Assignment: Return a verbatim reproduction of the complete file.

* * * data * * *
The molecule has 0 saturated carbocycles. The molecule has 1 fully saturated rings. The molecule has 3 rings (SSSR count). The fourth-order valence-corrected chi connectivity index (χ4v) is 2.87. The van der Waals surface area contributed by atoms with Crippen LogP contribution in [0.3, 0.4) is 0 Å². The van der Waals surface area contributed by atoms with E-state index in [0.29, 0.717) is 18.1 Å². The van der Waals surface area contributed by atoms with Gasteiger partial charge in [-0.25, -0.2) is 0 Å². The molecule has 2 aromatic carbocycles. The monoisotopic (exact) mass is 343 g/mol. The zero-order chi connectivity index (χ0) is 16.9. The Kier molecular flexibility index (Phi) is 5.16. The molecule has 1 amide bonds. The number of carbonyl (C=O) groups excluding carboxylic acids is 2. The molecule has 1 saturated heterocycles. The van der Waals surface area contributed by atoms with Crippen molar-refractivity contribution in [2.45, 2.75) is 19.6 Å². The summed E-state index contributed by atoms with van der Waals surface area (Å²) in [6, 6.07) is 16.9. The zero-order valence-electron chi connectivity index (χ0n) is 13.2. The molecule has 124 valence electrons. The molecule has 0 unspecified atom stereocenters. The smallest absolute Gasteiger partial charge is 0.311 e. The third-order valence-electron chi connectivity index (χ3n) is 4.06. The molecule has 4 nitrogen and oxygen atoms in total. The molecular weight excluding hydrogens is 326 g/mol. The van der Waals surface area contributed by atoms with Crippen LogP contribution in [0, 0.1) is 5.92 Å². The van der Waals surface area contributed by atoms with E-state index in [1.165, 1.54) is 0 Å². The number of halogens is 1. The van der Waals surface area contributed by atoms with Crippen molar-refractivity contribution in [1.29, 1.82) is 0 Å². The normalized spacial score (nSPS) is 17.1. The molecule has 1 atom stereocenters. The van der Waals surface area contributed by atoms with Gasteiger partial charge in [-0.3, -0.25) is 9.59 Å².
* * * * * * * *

The molecule has 0 saturated carbocycles. The molecule has 1 fully saturated rings. The molecule has 3 rings (SSSR count). The fourth-order valence-corrected chi connectivity index (χ4v) is 2.87. The van der Waals surface area contributed by atoms with Crippen LogP contribution in [0.3, 0.4) is 0 Å². The van der Waals surface area contributed by atoms with E-state index in [0.29, 0.717) is 18.1 Å². The van der Waals surface area contributed by atoms with Gasteiger partial charge in [-0.25, -0.2) is 0 Å². The molecule has 2 aromatic carbocycles. The monoisotopic (exact) mass is 343 g/mol. The zero-order chi connectivity index (χ0) is 16.9. The Kier molecular flexibility index (Phi) is 5.16. The molecule has 1 amide bonds. The number of carbonyl (C=O) groups excluding carboxylic acids is 2. The molecule has 1 saturated heterocycles. The van der Waals surface area contributed by atoms with Crippen molar-refractivity contribution in [2.45, 2.75) is 19.6 Å². The summed E-state index contributed by atoms with van der Waals surface area (Å²) in [6, 6.07) is 16.9. The zero-order valence-electron chi connectivity index (χ0n) is 13.2. The molecule has 124 valence electrons. The molecule has 0 unspecified atom stereocenters. The smallest absolute Gasteiger partial charge is 0.311 e. The third-order valence-electron chi connectivity index (χ3n) is 4.06. The molecule has 4 nitrogen and oxygen atoms in total. The molecular weight excluding hydrogens is 326 g/mol. The van der Waals surface area contributed by atoms with Crippen LogP contribution in [0, 0.1) is 5.92 Å². The van der Waals surface area contributed by atoms with E-state index in [1.165, 1.54) is 0 Å². The number of halogens is 1. The van der Waals surface area contributed by atoms with Crippen molar-refractivity contribution in [1.29, 1.82) is 0 Å². The normalized spacial score (nSPS) is 17.1. The molecule has 1 atom stereocenters. The van der Waals surface area contributed by atoms with Gasteiger partial charge in [-0.3, -0.25) is 9.59 Å².